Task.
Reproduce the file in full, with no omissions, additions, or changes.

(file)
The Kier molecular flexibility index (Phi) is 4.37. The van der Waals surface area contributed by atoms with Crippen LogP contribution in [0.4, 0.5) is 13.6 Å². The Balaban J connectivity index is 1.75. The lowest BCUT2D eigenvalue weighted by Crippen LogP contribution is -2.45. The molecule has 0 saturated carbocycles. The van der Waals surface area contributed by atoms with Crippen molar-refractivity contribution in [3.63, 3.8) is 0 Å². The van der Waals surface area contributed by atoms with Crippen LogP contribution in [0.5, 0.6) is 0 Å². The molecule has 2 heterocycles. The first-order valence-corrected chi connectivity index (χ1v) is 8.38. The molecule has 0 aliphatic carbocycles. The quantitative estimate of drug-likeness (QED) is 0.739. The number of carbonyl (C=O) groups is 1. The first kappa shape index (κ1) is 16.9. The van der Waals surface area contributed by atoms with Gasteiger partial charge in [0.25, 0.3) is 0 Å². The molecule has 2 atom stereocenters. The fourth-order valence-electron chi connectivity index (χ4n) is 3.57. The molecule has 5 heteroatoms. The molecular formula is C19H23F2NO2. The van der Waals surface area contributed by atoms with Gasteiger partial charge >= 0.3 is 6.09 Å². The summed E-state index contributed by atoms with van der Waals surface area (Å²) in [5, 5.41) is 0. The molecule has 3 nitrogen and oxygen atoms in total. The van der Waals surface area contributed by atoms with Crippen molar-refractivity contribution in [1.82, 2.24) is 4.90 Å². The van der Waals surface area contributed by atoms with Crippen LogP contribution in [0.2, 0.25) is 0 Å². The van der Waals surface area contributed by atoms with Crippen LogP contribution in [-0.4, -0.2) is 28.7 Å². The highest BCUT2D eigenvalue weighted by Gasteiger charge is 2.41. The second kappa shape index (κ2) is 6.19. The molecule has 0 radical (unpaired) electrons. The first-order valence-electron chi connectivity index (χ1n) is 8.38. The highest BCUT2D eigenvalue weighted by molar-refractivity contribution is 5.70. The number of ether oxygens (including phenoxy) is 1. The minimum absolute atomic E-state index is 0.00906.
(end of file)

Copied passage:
The Kier molecular flexibility index (Phi) is 4.37. The van der Waals surface area contributed by atoms with Crippen LogP contribution in [0.4, 0.5) is 13.6 Å². The Balaban J connectivity index is 1.75. The lowest BCUT2D eigenvalue weighted by Crippen LogP contribution is -2.45. The molecule has 0 saturated carbocycles. The van der Waals surface area contributed by atoms with Crippen molar-refractivity contribution in [3.63, 3.8) is 0 Å². The van der Waals surface area contributed by atoms with Crippen LogP contribution in [0.5, 0.6) is 0 Å². The molecule has 2 heterocycles. The first-order valence-corrected chi connectivity index (χ1v) is 8.38. The molecule has 0 aliphatic carbocycles. The quantitative estimate of drug-likeness (QED) is 0.739. The number of carbonyl (C=O) groups is 1. The first kappa shape index (κ1) is 16.9. The van der Waals surface area contributed by atoms with Gasteiger partial charge in [0.25, 0.3) is 0 Å². The molecule has 2 atom stereocenters. The fourth-order valence-electron chi connectivity index (χ4n) is 3.57. The molecule has 5 heteroatoms. The molecular formula is C19H23F2NO2. The van der Waals surface area contributed by atoms with Gasteiger partial charge >= 0.3 is 6.09 Å². The summed E-state index contributed by atoms with van der Waals surface area (Å²) in [5, 5.41) is 0. The molecule has 3 nitrogen and oxygen atoms in total. The van der Waals surface area contributed by atoms with Crippen molar-refractivity contribution in [1.82, 2.24) is 4.90 Å². The van der Waals surface area contributed by atoms with Crippen LogP contribution in [0.2, 0.25) is 0 Å². The van der Waals surface area contributed by atoms with Crippen LogP contribution in [-0.4, -0.2) is 28.7 Å². The highest BCUT2D eigenvalue weighted by Gasteiger charge is 2.41. The second kappa shape index (κ2) is 6.19. The molecule has 0 radical (unpaired) electrons. The first-order valence-electron chi connectivity index (χ1n) is 8.38. The highest BCUT2D eigenvalue weighted by molar-refractivity contribution is 5.70. The number of ether oxygens (including phenoxy) is 1. The minimum absolute atomic E-state index is 0.00906.